2 1.0 Introduction There are a lot of slides in this lecture. Much of this should be familiar from PHY104 (Introduction to Astrophysics) and PHY106 (The Solar System). The key point is to understand the basic methods behind the Doppler, Transit, and Direct Detection methods. I have included some maths, but you are not required to learn this, it is just useful to make some points (such as the Doppler method gives you the minimum mass of a planet mp sin i). The list of questions I can ask you will tell you the sort of material that you need to know.
3 1.1 What is a planet? What isn't a planet: STARS: STARS a object that will, is, or has produced energy through hydrogen fusion: Upper limit of ~300+ Msun (Eddington limit) Lower limit of ~0.075 Msun (H-burning limit) BROWN DWARFS: DWARFS an object whose interior is too cool to ever fuse hydrogen, but are capable of fusing deuterium Upper limit of ~0.075 Msun, Lower limit of ~0.02 Msun (~20 MJup).
4 1.1 What is a planet? Working definition of a planet: 1. A planet orbits a star. 2. A planet is too small to fuse deuterium: < 2 x 1028 kg (~20 MJup) 3. A planet is large enough to a) be spherical (in hydrostatic equilibirum) b) clear its own orbit of debris > 1023 kg (~Mercury)
5 1.1 What is a planet? In exoplanet studies planets are divided into four basic categories: 1. Gas Giant planets (>20 Earth masses) Mostly H and He (e.g. Jupiter & Saturn), no solid surface, probably not good places to look for life. However, they may have life on moons (e.g. Europa or Titan) 2. Ice Giant Planets (10-20 Earth masses) Mostly volatiles (water, methane, ammonia) with a H-He atmosphere. Again, no solid surface, but might have suitable moons (less likely as the moons are probably smaller, and tidal heating is less).
6 1.1 What is a planet? 3. Super-Earths (2-10 Earth masses) Solid, but massive planets (nothing like them in the Solar System). Possibly the most common type of planet. Probably a rock-volatile mix (ocean worlds?). 4. Terrestrial planets/earth-like planets (<2 Earth masses) Planets like the Earth, solid, maybe largely rocky, and a place we know life can exist. Difficult to find, but we're starting to find them...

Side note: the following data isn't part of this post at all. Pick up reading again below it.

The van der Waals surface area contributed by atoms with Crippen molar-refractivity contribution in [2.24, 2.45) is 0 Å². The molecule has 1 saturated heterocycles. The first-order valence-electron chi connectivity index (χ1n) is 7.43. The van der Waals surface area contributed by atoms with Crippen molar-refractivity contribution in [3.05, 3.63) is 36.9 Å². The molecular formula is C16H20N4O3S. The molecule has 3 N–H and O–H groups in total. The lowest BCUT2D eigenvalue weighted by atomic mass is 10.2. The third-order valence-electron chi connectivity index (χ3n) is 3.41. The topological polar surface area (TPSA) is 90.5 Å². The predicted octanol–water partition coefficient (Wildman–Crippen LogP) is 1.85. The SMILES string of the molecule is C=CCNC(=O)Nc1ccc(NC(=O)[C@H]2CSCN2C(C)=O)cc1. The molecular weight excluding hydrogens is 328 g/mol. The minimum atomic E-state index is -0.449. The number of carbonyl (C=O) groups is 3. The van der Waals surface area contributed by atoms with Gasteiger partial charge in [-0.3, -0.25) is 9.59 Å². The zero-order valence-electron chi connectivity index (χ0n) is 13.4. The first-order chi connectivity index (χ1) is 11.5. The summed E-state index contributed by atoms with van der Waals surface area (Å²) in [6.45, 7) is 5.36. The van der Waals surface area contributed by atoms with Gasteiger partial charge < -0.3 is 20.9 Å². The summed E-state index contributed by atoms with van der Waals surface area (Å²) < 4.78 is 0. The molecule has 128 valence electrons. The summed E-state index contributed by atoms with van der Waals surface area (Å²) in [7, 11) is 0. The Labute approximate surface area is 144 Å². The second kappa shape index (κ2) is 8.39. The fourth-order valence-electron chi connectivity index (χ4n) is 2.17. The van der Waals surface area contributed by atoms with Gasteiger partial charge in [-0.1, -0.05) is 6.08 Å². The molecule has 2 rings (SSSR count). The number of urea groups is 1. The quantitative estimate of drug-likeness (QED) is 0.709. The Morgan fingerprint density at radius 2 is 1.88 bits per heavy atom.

7 1.2 Detecting extrasolar planets As of Feb 2016 we have confirmed detections of over 2000 exoplanets. See for latest numbers and data. The most successful methods so far are Doppler (radial velocity) variations (~630 planets) Transits (~1300 planets) Direct imaging (~65 planets) Microlensing (~40 planets) Pulsar timing (~25 planets) Transit timing variation (~5 planets) Note that many transits are also Doppler planets and vice-versa.
8 1.3 Doppler method This looks for line-of-sight variations in lines due to the influence of a planet (see PHY104).
9 1.3 Doppler method Both the star and planet orbit a common centre of mass with position: therefore the star and planet will both have an orbital velocity which depends on their distance from the centre of mass. We measure the line-of-sight component of the star's velocity and the period of the orbit. V i V sin i
10 1.3 Doppler method First planet detected in 1995: 51 Peg: Peg maximum v sin i = 60 m s-1 period = 4.23 days => planet of mass ~0.5 MJup
11 1.3 Doppler method We can use the generic form of Kepler's third law: and knowing the period find the semi-major axis of the planet's orbit: the period is related to the velocity so: and so the minimum mass of the planet is:
12 1.3 Doppler method Things become more complex with elliptical orbits as there is no simple analytic fit to the velocity curve.
13 1.3 Doppler method The fit also depends on eccentricity and viewing angle. To deal with this we use computers to find a best fit.
14 1.3 Doppler method When there are multiple planets then we have several radial velocity Variations imposed on each-other. The outer 2 planets of UpAnd:
15 1.3 Doppler method summary Planets can be detected indirectly by looking for periodic radial velocity variations of the parent star. This method gives the most information. The period of the variation gives the semi-major axis of the orbit. The shape of the radial velocity curve gives the eccentricity of the orbit (a sine curve indicating a circular orbit). The line-of-sight velocity then gives a minimum planetary mass M sin i, that depends on the inclination.
16 1.4 Transits Attempt to detect planets when they pass in front of a star: Variations are the same in all bands so can be distinguished from pulsations or star spots. Transit of HD209458